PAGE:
The 30 was crossed out in the original quote.
(between 30 15 and 120 minutes of clean dialogue for each character).
I guess quoting it didn’t take the formatting with it.
No problem, let me know which ones you find the most interesting.
I’ll try to improve the quality per link over time.
Is that something an individual user can set up for themselves or do we have to message an admin for that?
Awesome, thanks! Is there an e-book version?
Great post, but I would suggest avoiding cliche titles such as ‘The Unreasonable Effectiveness of X’.
It provides a lot less information about what the post contains than a more carefully crafted title would, for not much gain (maybe people are more likely to read TUEoX posts?).
Basically, I always feel a discomfort when people have ‘TUEoX’ as a title, and never provide a strong argument for why the effectiveness of X is actually unreasonable (i.e. beyond the limits of acceptability and fairness).
Sure, it’s effective yes, and it certainly was unexpected, but is it fair to say it’s unreasonable?
We know that students can’t move on to algebra until they have perfectly memorized their times tables.
That’s how most people progress into algebra, but I don’t think you need perfect memorization of the times tables, simply the ability to reproduce it.
As a fellow programmer, I think the epsilon fallacy is more memorable. If it were Amdahl’s fallacy, it would be one of those fallacies I have to constantly lookup the fifty times or so (terrible memory, and not enough slack/motivation for a fallacy memory palace).
There would come a point where, if a large enough amount of people believe it, it would start affecting you. Would make it harder to find jobs, to find other people to discuss ideas with, to convice people of an argument that relies on statistical significance, etc. It would have a huge effect on economical progress if the majority of people started believing that math is of no use to anyone.
I initially read it in the same way you did, however I also think SquirrelInHell has a point. But I would say the place where he’s going wrong is sometimes (possibly most of the time) people don’t know what it is they’re seeking from a conversation. A lot of people don’t know themselves well enough, so having been promted with that question allows them to properly introspect, perhaps.. but I do agree that password based conversations are frustrating.
I’d like to know more about the argument for why tribalism should be indulged rather than surppressed. Anyone got any good links for the topic?
I for one, would be all for a swap over to a no caps English, but my desire to not cause such a ruckuss as this over trivial aesthetic things out weighs it. If you think of all the extra effort/time you waste breaking your typing flow by having to capitilise letters at the beginning of sentences. Isn’t that what the period is supposed to before, to denote the end of a sentence and the start of a new. I do think capitals should be used for emphasis though, and for proper nouns if they intentionally choose to have a capital letter. Such as LaTeX.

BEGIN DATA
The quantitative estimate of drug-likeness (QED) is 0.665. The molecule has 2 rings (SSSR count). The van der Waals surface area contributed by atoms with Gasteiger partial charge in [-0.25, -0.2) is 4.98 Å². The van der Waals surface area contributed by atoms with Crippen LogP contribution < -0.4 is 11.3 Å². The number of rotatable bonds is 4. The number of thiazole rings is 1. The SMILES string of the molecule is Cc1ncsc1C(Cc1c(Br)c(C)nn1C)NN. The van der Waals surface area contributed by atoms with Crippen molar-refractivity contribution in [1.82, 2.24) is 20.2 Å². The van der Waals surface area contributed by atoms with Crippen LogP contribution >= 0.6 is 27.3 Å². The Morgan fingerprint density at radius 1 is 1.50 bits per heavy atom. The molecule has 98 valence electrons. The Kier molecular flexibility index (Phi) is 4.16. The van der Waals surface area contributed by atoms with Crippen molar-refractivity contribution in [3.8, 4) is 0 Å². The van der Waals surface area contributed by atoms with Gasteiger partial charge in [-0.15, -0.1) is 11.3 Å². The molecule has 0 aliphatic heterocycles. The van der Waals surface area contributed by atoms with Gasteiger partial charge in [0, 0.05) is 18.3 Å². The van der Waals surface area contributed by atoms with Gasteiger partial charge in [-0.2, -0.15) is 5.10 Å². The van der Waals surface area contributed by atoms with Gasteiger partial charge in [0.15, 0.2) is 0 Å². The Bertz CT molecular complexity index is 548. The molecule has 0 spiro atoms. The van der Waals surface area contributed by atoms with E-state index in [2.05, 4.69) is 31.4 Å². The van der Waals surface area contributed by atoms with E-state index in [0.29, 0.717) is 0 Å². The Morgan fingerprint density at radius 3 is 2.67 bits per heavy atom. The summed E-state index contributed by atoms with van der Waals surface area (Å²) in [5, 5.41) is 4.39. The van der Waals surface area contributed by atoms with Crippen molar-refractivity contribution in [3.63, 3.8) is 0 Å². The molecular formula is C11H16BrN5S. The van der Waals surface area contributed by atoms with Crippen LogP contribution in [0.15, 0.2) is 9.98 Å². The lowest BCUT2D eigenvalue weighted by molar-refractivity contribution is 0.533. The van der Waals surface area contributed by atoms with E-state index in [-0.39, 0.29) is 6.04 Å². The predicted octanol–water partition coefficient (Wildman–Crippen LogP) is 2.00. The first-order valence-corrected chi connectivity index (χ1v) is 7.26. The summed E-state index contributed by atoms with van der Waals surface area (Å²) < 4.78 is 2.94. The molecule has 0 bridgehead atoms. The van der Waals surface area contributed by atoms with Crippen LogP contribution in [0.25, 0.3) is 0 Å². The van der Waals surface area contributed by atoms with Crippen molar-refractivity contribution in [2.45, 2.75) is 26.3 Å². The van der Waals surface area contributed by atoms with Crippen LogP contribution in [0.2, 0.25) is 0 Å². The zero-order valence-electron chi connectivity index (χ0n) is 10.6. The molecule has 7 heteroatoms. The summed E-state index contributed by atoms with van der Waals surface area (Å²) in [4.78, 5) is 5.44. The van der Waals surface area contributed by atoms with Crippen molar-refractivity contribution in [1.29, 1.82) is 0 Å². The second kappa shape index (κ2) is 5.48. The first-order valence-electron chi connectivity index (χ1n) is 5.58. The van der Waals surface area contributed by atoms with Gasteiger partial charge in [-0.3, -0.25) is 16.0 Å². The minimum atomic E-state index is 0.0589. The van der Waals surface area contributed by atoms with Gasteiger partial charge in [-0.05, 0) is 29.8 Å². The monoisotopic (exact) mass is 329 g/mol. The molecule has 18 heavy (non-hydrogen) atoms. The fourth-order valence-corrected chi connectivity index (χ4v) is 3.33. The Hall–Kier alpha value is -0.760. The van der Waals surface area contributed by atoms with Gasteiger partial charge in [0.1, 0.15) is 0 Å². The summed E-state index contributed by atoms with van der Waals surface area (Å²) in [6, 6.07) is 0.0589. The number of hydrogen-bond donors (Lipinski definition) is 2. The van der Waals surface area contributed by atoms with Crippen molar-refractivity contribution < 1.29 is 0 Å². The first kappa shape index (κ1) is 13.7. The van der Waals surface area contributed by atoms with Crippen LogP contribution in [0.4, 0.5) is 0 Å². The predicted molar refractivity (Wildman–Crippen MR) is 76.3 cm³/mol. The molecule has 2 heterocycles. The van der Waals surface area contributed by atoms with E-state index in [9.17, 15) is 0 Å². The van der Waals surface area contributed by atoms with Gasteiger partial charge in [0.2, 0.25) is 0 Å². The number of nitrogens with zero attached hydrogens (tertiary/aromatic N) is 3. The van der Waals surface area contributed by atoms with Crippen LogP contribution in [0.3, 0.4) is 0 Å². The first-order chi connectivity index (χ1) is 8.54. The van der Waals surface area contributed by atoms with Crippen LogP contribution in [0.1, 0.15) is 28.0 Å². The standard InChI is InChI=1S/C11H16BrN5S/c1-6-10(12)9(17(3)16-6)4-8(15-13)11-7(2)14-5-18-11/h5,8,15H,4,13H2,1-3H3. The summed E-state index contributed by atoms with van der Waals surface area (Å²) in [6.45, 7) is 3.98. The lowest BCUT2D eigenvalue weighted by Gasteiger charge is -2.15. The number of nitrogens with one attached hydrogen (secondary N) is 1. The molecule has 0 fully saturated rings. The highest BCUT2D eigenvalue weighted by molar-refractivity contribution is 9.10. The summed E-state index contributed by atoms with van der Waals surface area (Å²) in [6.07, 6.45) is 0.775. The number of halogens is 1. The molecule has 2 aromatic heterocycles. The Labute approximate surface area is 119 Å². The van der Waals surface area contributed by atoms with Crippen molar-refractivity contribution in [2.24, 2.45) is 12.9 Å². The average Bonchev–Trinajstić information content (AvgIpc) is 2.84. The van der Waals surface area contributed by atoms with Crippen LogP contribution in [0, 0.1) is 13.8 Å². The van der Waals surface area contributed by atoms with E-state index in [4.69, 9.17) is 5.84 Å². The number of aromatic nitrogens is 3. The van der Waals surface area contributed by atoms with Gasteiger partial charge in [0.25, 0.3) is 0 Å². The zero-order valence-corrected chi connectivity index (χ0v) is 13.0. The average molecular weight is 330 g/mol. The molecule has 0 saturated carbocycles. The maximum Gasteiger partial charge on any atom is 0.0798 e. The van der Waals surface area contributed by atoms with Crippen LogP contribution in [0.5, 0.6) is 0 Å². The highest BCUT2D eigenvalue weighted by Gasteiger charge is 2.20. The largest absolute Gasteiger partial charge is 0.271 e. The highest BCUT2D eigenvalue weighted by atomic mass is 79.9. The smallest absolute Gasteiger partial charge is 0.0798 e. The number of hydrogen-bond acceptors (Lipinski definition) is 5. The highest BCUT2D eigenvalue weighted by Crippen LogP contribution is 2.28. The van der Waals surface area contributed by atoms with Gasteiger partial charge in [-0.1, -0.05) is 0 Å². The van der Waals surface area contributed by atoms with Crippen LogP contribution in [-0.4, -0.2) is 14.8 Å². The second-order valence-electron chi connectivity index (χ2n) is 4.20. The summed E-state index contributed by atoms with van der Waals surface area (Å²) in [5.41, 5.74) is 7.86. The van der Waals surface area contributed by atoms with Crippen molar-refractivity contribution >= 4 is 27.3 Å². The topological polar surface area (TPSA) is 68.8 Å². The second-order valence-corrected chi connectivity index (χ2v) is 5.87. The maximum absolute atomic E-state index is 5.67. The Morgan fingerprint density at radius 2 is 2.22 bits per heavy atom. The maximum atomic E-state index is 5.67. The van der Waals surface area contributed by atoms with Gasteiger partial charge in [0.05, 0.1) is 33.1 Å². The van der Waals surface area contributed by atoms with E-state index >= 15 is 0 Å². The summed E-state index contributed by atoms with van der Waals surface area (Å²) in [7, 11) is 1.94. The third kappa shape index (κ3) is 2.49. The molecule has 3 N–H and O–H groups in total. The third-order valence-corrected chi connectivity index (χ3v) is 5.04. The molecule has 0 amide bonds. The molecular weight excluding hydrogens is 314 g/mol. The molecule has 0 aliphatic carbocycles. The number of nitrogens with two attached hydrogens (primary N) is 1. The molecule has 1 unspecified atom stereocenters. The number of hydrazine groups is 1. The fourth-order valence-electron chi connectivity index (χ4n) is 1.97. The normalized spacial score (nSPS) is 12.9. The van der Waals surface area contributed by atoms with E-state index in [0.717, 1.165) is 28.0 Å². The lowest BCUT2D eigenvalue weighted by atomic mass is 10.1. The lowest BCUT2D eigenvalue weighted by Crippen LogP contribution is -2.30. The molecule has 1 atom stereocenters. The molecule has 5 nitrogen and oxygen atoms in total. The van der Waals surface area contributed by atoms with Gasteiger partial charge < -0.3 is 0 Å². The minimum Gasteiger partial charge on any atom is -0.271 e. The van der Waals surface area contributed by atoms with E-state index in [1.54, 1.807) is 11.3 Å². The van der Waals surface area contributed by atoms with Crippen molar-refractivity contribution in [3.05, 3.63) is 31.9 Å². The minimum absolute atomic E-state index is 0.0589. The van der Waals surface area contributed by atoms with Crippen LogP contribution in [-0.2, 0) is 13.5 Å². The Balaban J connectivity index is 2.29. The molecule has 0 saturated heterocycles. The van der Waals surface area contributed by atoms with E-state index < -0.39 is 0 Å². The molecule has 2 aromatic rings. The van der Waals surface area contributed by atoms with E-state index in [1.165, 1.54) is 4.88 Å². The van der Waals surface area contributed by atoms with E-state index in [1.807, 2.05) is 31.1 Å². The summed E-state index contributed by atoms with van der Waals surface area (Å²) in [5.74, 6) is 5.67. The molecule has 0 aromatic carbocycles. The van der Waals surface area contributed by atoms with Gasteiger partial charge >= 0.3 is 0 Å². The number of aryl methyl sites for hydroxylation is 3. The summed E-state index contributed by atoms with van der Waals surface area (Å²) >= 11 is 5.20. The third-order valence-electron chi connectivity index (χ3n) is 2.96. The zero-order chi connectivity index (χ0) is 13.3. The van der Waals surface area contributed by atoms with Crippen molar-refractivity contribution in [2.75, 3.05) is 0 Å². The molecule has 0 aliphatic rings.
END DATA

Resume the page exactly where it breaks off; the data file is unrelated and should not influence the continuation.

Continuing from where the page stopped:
I actually used control-f for every letter in the alphabet before I read the last sentence… Touché. Reminds me of an old exercise in school where there are a bunch of random instructions on a handout and the last is to ignore all previous instructions. Moral of the story was to read all questions before answering them. A more useful one would be to don’t get to focused on what’s right in front of you, explore a little bit first to ensure that you’re taking the best immediate action.
Possibly because at first glance your writing comes across as remarkably similar to poetic profundities without substance. Perhaps, try being more straightforward with your definitions, assertions, and claims.
I would agree, a lot of DL concepts became much clearer after I worked with tensors enough to be able to manipulate them in my mind. Before that I just sort of just made sure the shapes matched up and hoped for the best. Also, you tend to see a lot of beginner questions/confusion on DL libraries (Keras especially) about tensor shape mismatches, suggesting that it is quite a common problem area.
Fair point, I never really considered that. It also tends to be the path followed by a large portion of our population.